I always thought that municipal bond funds were only for investors in upper income tax brackets. The lower interest rates that municipal bonds pay are offset by the fact that interest from these funds is tax exempt. Thus only high earners benefit.
My recent research shows that this isn’t necessarily the case. In fact, municipal or tax-exempt bond funds from Fidelity, Schwab, and Vanguard have outperformed comparable taxable bond funds of the same credit quality and maturity.
Its time to consider including municipal bond funds in your brokerage account regardless of your income tax bracket.
What are Municipal Bonds?
Municipal bonds are debt securities issued by a state, municipality, county, or special purpose district (public schools, airports, etc.).Thy are used to finance capital expenditures. Municipal bond interest is exempt from federal taxes. It also is exempt from most state and local taxes if you live in the state in which the bond is issued. For example, the Washington Metropolitan Area Transit Authority issues revenue bonds secured by a pledge of fares that Metro riders pay. By making the interest tax free, Congress lowered the borrowing costs for municipalities and states.
You can invest in individual munis. I don’t recommend that you do so unless you have a lot of money to invest.
You also can invest in municipal bond funds which aggregate bonds from various issuers. Bond funds come in three main varieties that vary based on the average maturity date of the fund’s bonds. You can generally invest in short-term (1-3 years), intermediate-term (3 to 6 years), and long-term (greater than 7 to 10 years) bond funds.
Bond funds also have varying credit quality. Credit quality measures the likelihood that the bond issuer will pay the monthly interest and pay off the bonds when they mature. Bond investors should always look for highly rated bond funds. If you want to take on more risk, do so in stocks where the return is likely to be much richer. Don’t do it in bonds.
Who Uses Municipal Bond Funds?
The main reason that investors invest in municipal bond funds is that the income they produce is generally not taxable. Municipal bonds, therefore, generally don’t pay as high a coupon rate compared to comparable corporate bonds.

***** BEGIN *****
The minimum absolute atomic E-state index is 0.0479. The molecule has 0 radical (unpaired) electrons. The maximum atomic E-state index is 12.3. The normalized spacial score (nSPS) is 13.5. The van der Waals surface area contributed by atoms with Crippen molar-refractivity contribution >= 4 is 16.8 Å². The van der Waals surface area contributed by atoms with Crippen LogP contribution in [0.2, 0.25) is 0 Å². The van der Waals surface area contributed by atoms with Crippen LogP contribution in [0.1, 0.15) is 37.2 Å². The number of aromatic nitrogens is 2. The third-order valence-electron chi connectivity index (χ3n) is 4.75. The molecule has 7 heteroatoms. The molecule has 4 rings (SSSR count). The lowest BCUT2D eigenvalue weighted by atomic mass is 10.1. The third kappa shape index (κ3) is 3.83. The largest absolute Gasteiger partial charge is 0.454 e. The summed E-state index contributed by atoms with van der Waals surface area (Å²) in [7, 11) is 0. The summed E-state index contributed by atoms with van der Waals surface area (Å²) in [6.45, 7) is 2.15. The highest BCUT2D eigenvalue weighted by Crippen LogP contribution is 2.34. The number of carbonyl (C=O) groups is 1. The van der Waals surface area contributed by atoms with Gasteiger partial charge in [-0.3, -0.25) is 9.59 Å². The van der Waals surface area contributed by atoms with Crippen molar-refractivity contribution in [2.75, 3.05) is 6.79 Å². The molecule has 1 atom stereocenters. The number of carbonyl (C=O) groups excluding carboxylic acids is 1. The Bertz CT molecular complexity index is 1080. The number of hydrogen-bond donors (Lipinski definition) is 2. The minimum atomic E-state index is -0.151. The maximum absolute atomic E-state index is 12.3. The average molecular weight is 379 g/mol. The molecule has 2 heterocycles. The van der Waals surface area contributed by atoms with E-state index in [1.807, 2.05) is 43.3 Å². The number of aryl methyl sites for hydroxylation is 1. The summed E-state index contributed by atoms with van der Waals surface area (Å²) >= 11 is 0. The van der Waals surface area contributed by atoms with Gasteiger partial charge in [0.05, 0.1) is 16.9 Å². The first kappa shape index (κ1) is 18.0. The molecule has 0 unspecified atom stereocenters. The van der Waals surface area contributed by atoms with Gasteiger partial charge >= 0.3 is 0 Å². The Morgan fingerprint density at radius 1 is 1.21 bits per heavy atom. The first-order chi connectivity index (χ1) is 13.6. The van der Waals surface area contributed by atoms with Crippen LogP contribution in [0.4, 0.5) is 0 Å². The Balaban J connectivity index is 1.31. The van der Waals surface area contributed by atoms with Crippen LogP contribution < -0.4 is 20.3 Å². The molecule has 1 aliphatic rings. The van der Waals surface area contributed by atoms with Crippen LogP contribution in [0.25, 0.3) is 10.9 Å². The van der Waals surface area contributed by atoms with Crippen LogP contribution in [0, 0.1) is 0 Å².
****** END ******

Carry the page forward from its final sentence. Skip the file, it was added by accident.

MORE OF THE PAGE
Let’s say your effective tax rate including federal, state and local income taxes is 25 percent. If you buy a municipal bond that yields 6 percent, then it would be the equivalent of a taxable yield of 8 percent. Put another way, you would be earning an extra 2 percent because of the tax benefits.
Municipal Bond Funds in Your Brokerage Account
Often folks invest in bond funds because they want a more conservatively allocated brokerage account. They may need the money sooner and don’t want to take on much risk with a lot of stocks. Thus, they use an asset allocation in their brokerage account that is, say 60% stocks and 40% bonds. Bond funds can be used to fill this allocation.
It is best to avoid bond funds with a long-term maturity dates in today’s low-interest rate environment. You will be stuck with low yielding bonds when interest rates rise. Rather, look to intermediate and short-term bond funds.
Low-cost brokerages offer high quality bonds funds in both short and intermediate term flavors – both taxable ones and tax-exempt (municipal) ones. Fidelity, Schwab, and Vanguard offer both municipal and taxable intermediate-term bond funds.
I compared the total return of the intermediate taxable and tax-exempt fund offerings from each brokerage. I used a dollar cost averaging approach. The same amount was invested each month in each fund for the duration of the period. I tested five different periods ending on February 29, 2016.
- 62 months starting January 1, 2011
- 50 months starting January 1, 2012
- 38 months starting January 1, 2013
- 26 months starting January 1, 2014
- 14 months starting January 1, 2015
Dividends and distributions were reinvested. Dollar-cost averaging with automatic reinvestment is used by most investors.
The ending value of the intermediate-term tax-exempt bond funds from each brokerage beat their taxable counterparts. They did so in each of the five periods. Meaning that it wasn’t just one “good” year that pushed the tax-exempt funds ahead of their taxable counterparts.
And this result was BEFORE considering taxes. The performance gap only widens when taxes are considered. Indeed, all of the reinvested interest payments from the tax-exempt funds were tax free. The results are as follows.
- Vanguard Intermediate-Term Tax-Exempt Fund (VWITX) outperformed Vanguard Intermediate-Term Bond Index Fund (VBILX)
- Schwab Tax-Free Bond Fund (SWNTX) outperformed Schwab Intermediate-Term Bond Fund (SWIIX)
- Fidelity Intermediate Municipal Income (FLTMX) outperformed Fidelity Intermediate Bond (FTHRX)
Take Away from these Results
Of course the past cannot predict the future. But consider intermediate municipal or tax-exempt bond funds rather than taxable ones in your brokerage account. The return is likely to be better and you won’t be raising your tax burden, regardless of your income tax bracket.